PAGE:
INTRODUCTION: In the context of all-trans retinoic acid (ATRA) and anthracycline-based chemotherapy, heterogeneity of clinical outcomes of patients with acute promyelocytic leukemia (APL) may be higher than expected, mainly outside well-controlled clinical trials. Although recent clinical studies suggest that such heterogeneity could be significantly reduced or even abolished in light of the current arsenic trioxide (ATO)-based therapies, this compound is still not available for most reference centers in low- and middle-income countries (LMIC), and, at least for a near future, alternative strategies for predicting outcomes and improve risk stratification in APL should be tested. Here, we combined recurrent mutations with aberrant expression of genes previously associated with poor prognosis in both APL and acute myeloid leukemia, and proposed an integrative score in APL (ISAPL) for outcomes prediction. METHODS: As a learning set, diagnostic bone marrow samples from 150 adult patients with newly diagnosed APL who were enrolled in the IC-APL study were analyzed. The treatment protocol was identical to that of the LPA2005 trial reported by the Programa Español de Tratamiento en Hematologia/Dutch-Belgian Hemato-Oncology Cooperative Group (PETHEMA/HOVON), except for the replacement of idarubicin by daunorubicin due to its better availability and lower cost in the participating centers. Integer weights for the risk score were derived from Cox proportional hazard model, identical to that reported by Damm et al. (Blood. 2011 Apr 28;117(17):4561-8), using OS as primary endpoint. Variables with P -values lower than 0.05 were included in the model. Variables considered for the model inclusion were the following: FLT3 -ITD status, gene expression profile of ∆Np73/TAp73 ratio and transcript levels of KMT2E, BAALC, ID1, and WT1 genes. Other candidates, such as PIM2, PRAME, ERG, and IDH1 rs11554137 and WT1 rs16754 polymorphisms, were not associated with lower OS and not included in the score. Hazard ratios (HR) for OS were calculated for each variable separately. The HR was converted to integer weights according to the following: variables with HR < 1 were excluded from analyses; variables with HR > 1 and < 1.5 were assigned a weight of 1; variables with HR > 1.5 and < 2.5 were assigned a weight of 2; variables with HR > 2.5 were assigned a weight of 3. The final score was the sum of these integer weights. RESULTS: Complete data for ISAPL modeling were available for 99 of 150 patients (median score: 5, range: 0-16). The median age of the learning set was 35 years (range: 18-65 years) with 44 males (44%). According to PETHEMA/GIMEMA criteria for predicting relapse, 14%, 41%, 27% and 60% of patients assigned to the first, second, third and fourth ISAPL quartiles were deemed high-risk patients (P=0.036). Except for a higher leukocyte count at diagnosis in patients assigned to the fourth-ISAPL quartile (P=0.033), no significant differences in baseline features were found among groups. Early mortality (P=0.005), complete remission (P=0.002), overall survival (P <0.001; Figure 1A), disease-free survival (P=0.017; Figure 1B), event-free survival (P <0.001; Figure 1C), and cumulative incidence of relapse (P=0.03; Figure 1D) rates were significantly different among patients assigned to the first-, second-, third- and fourth-ISAPL quartiles. CONCLUSIONS: In summary, ISAPL resulted in the separation of four distinct groups of patients, with significant differences for hematologic recovery, relapse, and survival. We will next validate these findings in internal and external validation cohorts.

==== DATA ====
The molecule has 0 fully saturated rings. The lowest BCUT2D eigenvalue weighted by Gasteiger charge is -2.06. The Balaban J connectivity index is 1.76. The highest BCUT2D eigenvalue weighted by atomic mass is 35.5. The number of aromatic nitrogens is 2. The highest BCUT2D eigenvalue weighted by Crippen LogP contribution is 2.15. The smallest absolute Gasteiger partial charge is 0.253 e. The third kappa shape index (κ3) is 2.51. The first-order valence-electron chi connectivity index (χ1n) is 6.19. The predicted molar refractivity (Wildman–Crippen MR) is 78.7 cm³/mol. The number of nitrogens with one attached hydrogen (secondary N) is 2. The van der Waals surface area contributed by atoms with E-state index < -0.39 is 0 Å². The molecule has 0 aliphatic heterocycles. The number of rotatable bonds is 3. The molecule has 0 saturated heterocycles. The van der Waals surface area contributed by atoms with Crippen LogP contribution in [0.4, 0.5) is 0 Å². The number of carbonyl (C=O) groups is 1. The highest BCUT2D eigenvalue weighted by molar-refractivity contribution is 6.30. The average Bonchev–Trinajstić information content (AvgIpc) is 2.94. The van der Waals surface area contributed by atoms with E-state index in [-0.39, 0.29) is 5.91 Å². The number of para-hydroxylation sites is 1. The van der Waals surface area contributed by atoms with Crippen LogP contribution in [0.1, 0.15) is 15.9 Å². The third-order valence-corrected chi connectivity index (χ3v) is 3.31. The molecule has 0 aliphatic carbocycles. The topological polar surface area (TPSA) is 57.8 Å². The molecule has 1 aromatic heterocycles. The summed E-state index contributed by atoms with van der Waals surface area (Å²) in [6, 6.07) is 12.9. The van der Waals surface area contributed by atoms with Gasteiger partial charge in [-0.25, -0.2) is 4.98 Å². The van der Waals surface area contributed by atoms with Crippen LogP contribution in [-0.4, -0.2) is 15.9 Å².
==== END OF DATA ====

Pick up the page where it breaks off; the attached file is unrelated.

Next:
Bittencourt: Janssen, Takeda: Honoraria. Pagnano: Roche: Speakers Bureau; Amgen: Consultancy; Bristol-Meirs Squibb: Consultancy, Speakers Bureau; Novartis: Consultancy. Lo Coco: Novartis: Honoraria, Speakers Bureau; Lundbeck: Honoraria, Speakers Bureau; TEVA: Honoraria, Speakers Bureau.

Author notes


Asterisk with author names denotes non-ASH members.